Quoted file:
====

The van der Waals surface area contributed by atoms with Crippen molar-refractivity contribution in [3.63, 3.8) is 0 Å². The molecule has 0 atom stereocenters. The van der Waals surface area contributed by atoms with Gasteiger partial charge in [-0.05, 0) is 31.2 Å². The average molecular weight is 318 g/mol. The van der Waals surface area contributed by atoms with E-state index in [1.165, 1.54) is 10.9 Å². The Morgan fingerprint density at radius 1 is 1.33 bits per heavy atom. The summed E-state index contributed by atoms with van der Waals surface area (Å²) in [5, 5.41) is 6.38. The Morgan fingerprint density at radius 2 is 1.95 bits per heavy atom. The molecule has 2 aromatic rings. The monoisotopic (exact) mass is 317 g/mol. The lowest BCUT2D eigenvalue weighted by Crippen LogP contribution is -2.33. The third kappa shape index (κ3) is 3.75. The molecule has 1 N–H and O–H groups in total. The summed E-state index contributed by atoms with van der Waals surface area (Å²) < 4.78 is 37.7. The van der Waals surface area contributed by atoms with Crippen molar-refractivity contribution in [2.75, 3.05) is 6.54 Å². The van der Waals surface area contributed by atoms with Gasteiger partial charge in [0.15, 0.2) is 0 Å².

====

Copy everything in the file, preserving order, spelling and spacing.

The van der Waals surface area contributed by atoms with Crippen molar-refractivity contribution in [3.63, 3.8) is 0 Å². The molecule has 0 atom stereocenters. The van der Waals surface area contributed by atoms with Gasteiger partial charge in [-0.05, 0) is 31.2 Å². The average molecular weight is 318 g/mol. The van der Waals surface area contributed by atoms with E-state index in [1.165, 1.54) is 10.9 Å². The Morgan fingerprint density at radius 1 is 1.33 bits per heavy atom. The summed E-state index contributed by atoms with van der Waals surface area (Å²) in [5, 5.41) is 6.38. The Morgan fingerprint density at radius 2 is 1.95 bits per heavy atom. The molecule has 2 aromatic rings. The monoisotopic (exact) mass is 317 g/mol. The lowest BCUT2D eigenvalue weighted by Crippen LogP contribution is -2.33. The third kappa shape index (κ3) is 3.75. The molecule has 1 N–H and O–H groups in total. The summed E-state index contributed by atoms with van der Waals surface area (Å²) < 4.78 is 37.7. The van der Waals surface area contributed by atoms with Crippen molar-refractivity contribution in [2.75, 3.05) is 6.54 Å². The van der Waals surface area contributed by atoms with Gasteiger partial charge in [0.15, 0.2) is 0 Å².